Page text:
Virender Sehwag regained his form with a magnificent century (117 off 117 balls) and Cheteswar Pujara scored stroke-laden 98 not out as India wheedled out 323 for four on the first day of the first Test against England here on Thursday. Off-spinner Graeme Swann claimed all the four wickets.
It was an atypical Sehwag knock, not in the manner he constructed it for the pace was brisk as ever, but for the method he embraced in his pursuit. He reduced his instinctive slash on the off-side — among his percentage shots — but rather waited for the ball and not hastening to it, then opened his bat face and directed it with utmost dexterity, mostly behind point.
This was perhaps his least chancy effort in a while, and much of it owed to his discipline, especially outside the off-stump. He neither wafted much outside the off-stump, as is his disposition, nor attempted impetuous cross-bat voops. It was chiefly about Sehwag resisting his own temptations than wearing down at attack on a sundried, day-one surface.
After a mid-innings flurry — wherein he terminated James Anderson and Tim Bresnan’s spells, the latter with a dragged maximum over midwicket and the former with three boundaries in an over — he bedded in before hefting Swann over midwicket to complete his century (still achieved in only 90 balls). Together with Gautam Gambhir, whose attrition was nipped at 45 by Swann, they laced 134 for the first wicket, their first hundred association since the second innings in Centurion in 2010.
But that though hardly dried the harvest, as Pujara blossomed, after being reprieved by Anderson at mid-on when he was only eight. His backfoot punches off Anderson were as delectable as his tucks off the spinners. He leant nicely into Swann, driving him either side of the wicket before charging and lacing him through extra cover. No other English bowler posed as much threat as Swann, who breached Jim Laker as England’s most successful English off-spinner. He was on a plane of his own—purveying his trade with serene of a man with wholesome knowhow of his trade.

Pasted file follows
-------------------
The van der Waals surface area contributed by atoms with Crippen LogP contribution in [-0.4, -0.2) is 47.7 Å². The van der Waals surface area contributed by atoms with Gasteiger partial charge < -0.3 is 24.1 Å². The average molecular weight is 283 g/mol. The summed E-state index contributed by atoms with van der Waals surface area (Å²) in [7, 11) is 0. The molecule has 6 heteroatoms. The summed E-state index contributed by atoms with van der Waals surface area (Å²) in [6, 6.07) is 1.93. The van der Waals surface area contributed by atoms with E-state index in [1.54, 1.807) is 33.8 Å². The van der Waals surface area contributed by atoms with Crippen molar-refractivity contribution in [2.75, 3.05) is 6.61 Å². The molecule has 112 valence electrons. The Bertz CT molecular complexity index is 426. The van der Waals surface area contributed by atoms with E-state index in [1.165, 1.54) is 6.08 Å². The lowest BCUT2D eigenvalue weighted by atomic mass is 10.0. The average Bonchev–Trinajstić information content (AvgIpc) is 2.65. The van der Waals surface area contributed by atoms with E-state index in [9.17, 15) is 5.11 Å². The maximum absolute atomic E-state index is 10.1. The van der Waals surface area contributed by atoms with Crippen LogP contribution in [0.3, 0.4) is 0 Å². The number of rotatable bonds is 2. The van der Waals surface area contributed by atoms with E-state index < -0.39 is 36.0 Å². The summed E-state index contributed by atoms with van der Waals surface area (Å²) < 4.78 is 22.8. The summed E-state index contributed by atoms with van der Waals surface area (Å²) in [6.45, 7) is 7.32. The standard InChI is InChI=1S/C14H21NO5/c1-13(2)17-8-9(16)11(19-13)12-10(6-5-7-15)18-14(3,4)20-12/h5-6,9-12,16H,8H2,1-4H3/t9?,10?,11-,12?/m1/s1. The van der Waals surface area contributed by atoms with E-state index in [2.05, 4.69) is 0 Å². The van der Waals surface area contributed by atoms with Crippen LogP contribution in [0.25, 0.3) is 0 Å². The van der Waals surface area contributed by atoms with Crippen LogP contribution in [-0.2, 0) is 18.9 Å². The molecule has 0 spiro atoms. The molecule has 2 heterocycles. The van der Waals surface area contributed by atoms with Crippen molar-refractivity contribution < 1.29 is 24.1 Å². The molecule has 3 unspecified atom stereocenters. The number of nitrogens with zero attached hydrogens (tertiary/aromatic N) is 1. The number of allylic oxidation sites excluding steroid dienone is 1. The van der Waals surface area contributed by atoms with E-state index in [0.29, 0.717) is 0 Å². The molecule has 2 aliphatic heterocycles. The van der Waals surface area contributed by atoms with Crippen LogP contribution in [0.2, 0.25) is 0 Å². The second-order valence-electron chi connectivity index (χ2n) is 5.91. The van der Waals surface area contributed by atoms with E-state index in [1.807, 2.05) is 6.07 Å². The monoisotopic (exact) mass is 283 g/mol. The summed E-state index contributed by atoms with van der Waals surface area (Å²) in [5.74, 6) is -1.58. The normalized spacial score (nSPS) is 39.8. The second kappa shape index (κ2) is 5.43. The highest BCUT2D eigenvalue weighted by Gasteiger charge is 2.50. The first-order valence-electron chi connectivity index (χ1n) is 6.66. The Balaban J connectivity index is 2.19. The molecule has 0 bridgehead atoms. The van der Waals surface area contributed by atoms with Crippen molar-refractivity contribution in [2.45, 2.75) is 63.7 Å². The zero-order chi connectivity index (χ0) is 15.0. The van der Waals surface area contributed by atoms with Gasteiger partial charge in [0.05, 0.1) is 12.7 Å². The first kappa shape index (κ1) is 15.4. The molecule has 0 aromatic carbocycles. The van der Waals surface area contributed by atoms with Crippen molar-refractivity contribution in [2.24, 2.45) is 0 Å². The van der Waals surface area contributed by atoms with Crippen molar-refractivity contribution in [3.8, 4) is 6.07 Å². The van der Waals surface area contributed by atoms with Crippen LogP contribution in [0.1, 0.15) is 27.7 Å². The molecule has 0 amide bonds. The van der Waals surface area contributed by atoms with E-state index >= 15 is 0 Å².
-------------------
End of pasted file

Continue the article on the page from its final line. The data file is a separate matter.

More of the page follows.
His craft fully bore its stamp in Gambhir’s dismissal. His length, fuller but not to the extent of drivable, frequently discomfited Gambhir and his indecisiveness on the back-foot glared out. Consequently, after Matt Prior stumbled a stumping off a ball that spun viciously and beat Gambhir, he bowled Gambhir with his skidder in the same over. Sehwag’s scalp was nothing unusual, the batsman to fault as much, but not too many spinners have beaten Sachin Tendulkar in flight.
The off-spinner that snaked through Virat Kohli’s defence was as classical an off-spinner’s mode of dismissal as it could get. How England would rue benching Monty Panesar, who would have reveled in these circumstances and India could have been neck-deep in remorse of their backfired dustbowl strategy.
By the tenth over of the dynamically poised series opener, the re-laid Motera strip resembled a fragmented map, scoffed-up by the England bowlers’ hefty landings. If the signifier is any, rather ominously for England, it could be snake-pit by the time they ready for the fourth innings, if at all that is required.